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Florida a better base for watching or playing in spring

by Dave Wiggins

Is big league spring training best held in arid Arizona or humid Florida?

Hmmm.

Well, MAS once saw an Arizona postcard that pretty much sums up the difference between that state and Florida.

The card pictures two skeletons relaxing on beach chairs in the desert under a blazing ‘Zona sun.

One skeleton, in response to a “Sure is hot today” comment from his pal, counters: “Yeah, but it’s a dry heat”.

Riiiight!

Like no humidity is really a factor when temps are approaching a scorching 35 C.

You don’t see postcards like that coming out of “Floor’da”, as long-time residents pronounce it.

In Florida, you can usually count on a balmy breeze off the Atlantic Ocean or Gulf of Mexico to create comfortable conditions at the coastal MLB training sites in the state.

MAS checked, and the last time a Pacific Ocean wind wafted through the Greater Phoenix area (where most of the Arizona camps are held) was: NEVER!

And did MAS mention the occasional afternoon rain shower that further cools things off and results in greenery everywhere?

(There’s a reason, after all, why palm and citrus trees grow in Florida and cacti are the only visible plant growth in much of the Grand Canyon State.)

So, sorry Arizona, but this is why Florida is preferable as an MLB spring training site — for both players and fans alike.

As a Vero Beach resident, MAS admits to being prejudiced but he’ll take the sometimes wet and muggy Sunshine State over your sun-parched state any day when it comes to February workouts and March exhibition contests.

A bit of sunscreen — and not blast furnace gear — is all you need here to enjoy America’s favorite annual rite of spring not involving birds and bees.

Yet, somehow — for proximity reasons, one suspects — a large number of big league clubs still choose the habitat of gila monsters over the land of orange groves as their preseason home.

In the old days of 16 big league outfits (most located east of the Mississippi River), only the Cleveland Indians and Chicago Cubs used to train in Arizona.

Now that MLB has expanded to 30 franchises, however, all but one of the western-most teams have opted for the shorter haul to the Southwest and not the longer trek to America’s southeastern-most peninsula.

Of the westerners, only Houston, which calls Kissimmee — in Central Florida — their spring base, now comes eastward.

Thus, exactly half of MLB franchises — 15 — presently carry out spring training in central Arizona, including the Indians and Cubs still, Seattle, San Diego, San Francisco, the two Los Angeles teams, Colorado, Milwaukee, Kansas City, Texas, Oakland, Cincinnati (which, for some inexplicable reason, switched from Tampa — egad!) and, of course, Arizona.

Those ballclubs make up the informal and aptly named “Cactus League” and engage in almost-daily exhibition contests in late February and March.

The Florida fifteen comprise and participate in the “Grapefruit League” (which would YOU rather munch on?).

There are usually no spring meetings between teams in those two loops.

Of the Florida snowbird outfits, eight take up residence on the Gulf Coast: Toronto, Philadelphia, the New York Yankees, Pittsburgh, Baltimore, Tampa Bay, Minnesota and Boston.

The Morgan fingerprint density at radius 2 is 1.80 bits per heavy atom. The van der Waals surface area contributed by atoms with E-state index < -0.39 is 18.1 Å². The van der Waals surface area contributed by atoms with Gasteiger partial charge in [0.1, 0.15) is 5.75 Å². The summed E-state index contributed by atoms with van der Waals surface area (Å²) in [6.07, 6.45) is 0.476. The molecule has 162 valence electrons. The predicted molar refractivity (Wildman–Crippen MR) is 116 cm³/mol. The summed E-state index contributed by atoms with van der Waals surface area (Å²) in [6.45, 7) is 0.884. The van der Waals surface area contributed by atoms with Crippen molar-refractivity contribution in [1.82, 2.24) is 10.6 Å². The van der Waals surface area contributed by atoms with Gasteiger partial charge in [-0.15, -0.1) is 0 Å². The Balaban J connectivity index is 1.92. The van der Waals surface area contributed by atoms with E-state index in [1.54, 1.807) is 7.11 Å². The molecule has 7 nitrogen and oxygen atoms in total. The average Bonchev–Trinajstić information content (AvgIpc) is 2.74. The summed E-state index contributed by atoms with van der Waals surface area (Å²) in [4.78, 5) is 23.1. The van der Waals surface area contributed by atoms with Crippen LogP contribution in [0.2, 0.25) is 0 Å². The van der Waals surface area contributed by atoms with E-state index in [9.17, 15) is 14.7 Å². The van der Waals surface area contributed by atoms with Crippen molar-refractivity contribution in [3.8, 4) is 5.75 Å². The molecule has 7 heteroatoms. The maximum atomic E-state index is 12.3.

On the Atlantic Ocean side are Washington, the New York Mets, St. Louis and Miami.

Inland Florida clubs are Atlanta, Houston and Detroit. These three teams mostly visit their Atlantic Coast brethren.

The only bad thing about this bicoastal arrangement is that teams from the Gulf side rarely travel to the Atlantic venues and vice versa.

By staying on their side of the state, ball clubs only have to make their pampered charges “endure” a one or two-hour bus ride to away games — instead of a three- or four-hour trek.

Only occasionally will a ball club traverse “Alligator Alley” — a main highway connecting the Florida coasts.

Therein lies the only advantage an Arizona-based team and its fans possess: Because most of the club sites there are close-by each other, there is more variety of competition.

MAS does most of his spring interviews at the Mets’ spring base in St. Lucie, 40 minutes down the Atlantic coast from Vero.

Alas, MAS must make do with a steady diet of mostly the Marlins, Cards, Tigers, Nats, Astros and Braves — save for the occasional Gulf Coast trip.

Still, if you can stand the heat, there’s a lot to like about spring training in America’s kitchen, Arizona, and, of course, here in balmy Florida, where the humidity doesn’t really kick in until the summer months — like it does almost everywhere else in the U.S.

For starters, there are the cozy, fan-friendly ballparks. You can sit much closer to the action than you usually can at the teams’ hometown stadia — and at a much cheaper cost.

Of course, you’ll see a lot of guys wearing numbers in the 60s and 70s as teams give younger prospects a look-see before farming them out.

These days stars and regulars are usually yanked around mid-game — if they appear at all — to save them for the 162-game regular season grind and prevent injuries.

The Mets, for example, are resting All-Star third sacker David Wright almost entirely in hopes he can avoid getting dinged up as he has the past two springs.

More intimate ballparks also mean fans have greater pre-game access to the players for autographs and can often chat them up.

During spring training, the MLBers are much more amenable to interaction. They’re happy to be back at “work” and the pressures of the regular season have yet to set in.

But remember, there’s less chance of a ballplayer in Florida blowing off fans after saying to himself, “Geez, it’s hot as blazes out here — I’m headin’ for some clubhouse air con.”

Take that, humidity-free Arizona.

Contact Man About Sports at: davwigg@gmail.com

  • Rashaad Jorden

    Interesting article about spring training.